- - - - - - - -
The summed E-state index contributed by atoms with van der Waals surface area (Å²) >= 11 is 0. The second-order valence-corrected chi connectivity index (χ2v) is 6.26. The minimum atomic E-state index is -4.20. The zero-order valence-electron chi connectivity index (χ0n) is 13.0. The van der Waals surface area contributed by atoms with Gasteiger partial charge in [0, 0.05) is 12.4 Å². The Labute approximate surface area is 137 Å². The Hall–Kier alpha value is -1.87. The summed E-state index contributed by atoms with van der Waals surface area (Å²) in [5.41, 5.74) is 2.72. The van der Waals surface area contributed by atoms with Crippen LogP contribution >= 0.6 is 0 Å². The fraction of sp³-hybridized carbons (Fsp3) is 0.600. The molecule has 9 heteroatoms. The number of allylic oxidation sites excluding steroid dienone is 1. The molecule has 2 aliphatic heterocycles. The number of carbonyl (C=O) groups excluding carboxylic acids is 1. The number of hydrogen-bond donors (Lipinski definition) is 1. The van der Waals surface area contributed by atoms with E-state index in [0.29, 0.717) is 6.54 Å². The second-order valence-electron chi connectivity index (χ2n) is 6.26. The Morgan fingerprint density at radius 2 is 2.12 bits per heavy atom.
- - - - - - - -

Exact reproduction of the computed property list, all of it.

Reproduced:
The summed E-state index contributed by atoms with van der Waals surface area (Å²) >= 11 is 0. The second-order valence-corrected chi connectivity index (χ2v) is 6.26. The minimum atomic E-state index is -4.20. The zero-order valence-electron chi connectivity index (χ0n) is 13.0. The van der Waals surface area contributed by atoms with Gasteiger partial charge in [0, 0.05) is 12.4 Å². The Labute approximate surface area is 137 Å². The Hall–Kier alpha value is -1.87. The summed E-state index contributed by atoms with van der Waals surface area (Å²) in [5.41, 5.74) is 2.72. The van der Waals surface area contributed by atoms with Crippen LogP contribution >= 0.6 is 0 Å². The fraction of sp³-hybridized carbons (Fsp3) is 0.600. The molecule has 9 heteroatoms. The number of allylic oxidation sites excluding steroid dienone is 1. The molecule has 2 aliphatic heterocycles. The number of carbonyl (C=O) groups excluding carboxylic acids is 1. The number of hydrogen-bond donors (Lipinski definition) is 1. The van der Waals surface area contributed by atoms with E-state index in [0.29, 0.717) is 6.54 Å². The second-order valence-electron chi connectivity index (χ2n) is 6.26. The Morgan fingerprint density at radius 2 is 2.12 bits per heavy atom.